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PRP injections have been a subject of significant interest for orthopedic surgeons and for their patients. Trying to stimulate a healing response within the body can be a challenge, and PRP injections may be an effective way to achieve that goal. While there is some data to support the use of PRP injections in certain clinical situations, there is other data that questions whether this is more beneficial than traditional treatment. There is little harm in PRP injections, and they are certainly a reasonable option, but the cost of these injections is often not covered by insurance plans. I think it is reasonable to consider a PRP injection, however it certainly should not be viewed as a mandatory treatment, and this should only be considered when other simpler, and more proven treatments are attempted first.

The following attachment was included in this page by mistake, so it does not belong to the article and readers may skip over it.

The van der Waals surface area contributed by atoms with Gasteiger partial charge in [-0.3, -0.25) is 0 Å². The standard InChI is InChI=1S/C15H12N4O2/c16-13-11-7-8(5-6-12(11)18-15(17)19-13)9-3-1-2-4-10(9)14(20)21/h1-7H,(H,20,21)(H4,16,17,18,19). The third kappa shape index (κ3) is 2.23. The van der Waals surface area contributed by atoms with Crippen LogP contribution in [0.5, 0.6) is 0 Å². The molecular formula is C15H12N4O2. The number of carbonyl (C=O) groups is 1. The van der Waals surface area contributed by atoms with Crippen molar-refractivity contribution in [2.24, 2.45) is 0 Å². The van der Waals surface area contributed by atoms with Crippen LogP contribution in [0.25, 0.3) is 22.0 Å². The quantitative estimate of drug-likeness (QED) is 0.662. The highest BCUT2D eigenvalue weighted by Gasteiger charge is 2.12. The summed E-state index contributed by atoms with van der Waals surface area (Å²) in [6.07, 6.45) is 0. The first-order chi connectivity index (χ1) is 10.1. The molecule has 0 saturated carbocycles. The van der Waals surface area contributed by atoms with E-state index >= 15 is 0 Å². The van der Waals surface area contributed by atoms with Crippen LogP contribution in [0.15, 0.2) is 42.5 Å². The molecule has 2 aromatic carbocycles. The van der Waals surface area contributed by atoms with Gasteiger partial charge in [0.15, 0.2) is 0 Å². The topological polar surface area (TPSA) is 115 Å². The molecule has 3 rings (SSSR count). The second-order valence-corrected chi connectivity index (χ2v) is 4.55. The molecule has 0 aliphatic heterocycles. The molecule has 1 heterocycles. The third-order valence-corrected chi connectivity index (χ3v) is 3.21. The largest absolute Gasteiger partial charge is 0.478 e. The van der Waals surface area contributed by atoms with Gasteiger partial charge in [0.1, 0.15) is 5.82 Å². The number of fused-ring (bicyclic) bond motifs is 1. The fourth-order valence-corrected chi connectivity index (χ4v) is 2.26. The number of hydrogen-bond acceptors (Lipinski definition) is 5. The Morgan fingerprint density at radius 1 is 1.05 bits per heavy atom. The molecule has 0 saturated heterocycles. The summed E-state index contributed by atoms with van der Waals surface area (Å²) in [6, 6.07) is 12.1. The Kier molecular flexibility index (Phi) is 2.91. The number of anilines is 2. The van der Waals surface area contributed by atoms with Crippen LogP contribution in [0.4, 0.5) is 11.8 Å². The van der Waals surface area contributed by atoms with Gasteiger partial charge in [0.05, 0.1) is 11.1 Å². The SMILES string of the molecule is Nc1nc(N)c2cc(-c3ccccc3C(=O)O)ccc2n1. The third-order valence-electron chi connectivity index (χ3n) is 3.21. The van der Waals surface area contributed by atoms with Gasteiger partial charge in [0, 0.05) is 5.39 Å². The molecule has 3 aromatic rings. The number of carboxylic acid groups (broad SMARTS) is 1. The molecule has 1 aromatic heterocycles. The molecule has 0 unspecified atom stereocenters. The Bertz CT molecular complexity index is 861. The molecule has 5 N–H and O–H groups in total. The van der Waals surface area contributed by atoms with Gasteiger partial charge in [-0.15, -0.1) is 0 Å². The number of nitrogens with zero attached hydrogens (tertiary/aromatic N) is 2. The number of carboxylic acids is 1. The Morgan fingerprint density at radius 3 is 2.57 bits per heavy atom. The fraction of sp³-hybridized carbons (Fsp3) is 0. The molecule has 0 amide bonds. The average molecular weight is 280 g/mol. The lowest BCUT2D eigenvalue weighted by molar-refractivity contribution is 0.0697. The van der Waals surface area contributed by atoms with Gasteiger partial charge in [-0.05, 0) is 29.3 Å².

The ‘Two-Pin’ technique increases sanitation for multiple dose vial users. They draw with the first pin, and then shoot/inject into the body with a new one. This procedure prevents any residual contaminants that may have remained on the drawing pin from being transferred into the body via the injection site. It also makes injection less painful since the drawing needle is necessarily dulled during passage through the rubber stopper atop the vial. A dulled needle increases injection pain because it doesn’t pierce the body as cleanly as an unused one. The protocol below is followed by AAS users who draw from multiple dose vials, but steps 4 - 8 are routinely disregarded by those users who draw from ampoules (also called ampules) and sachets.

Prop injection sites

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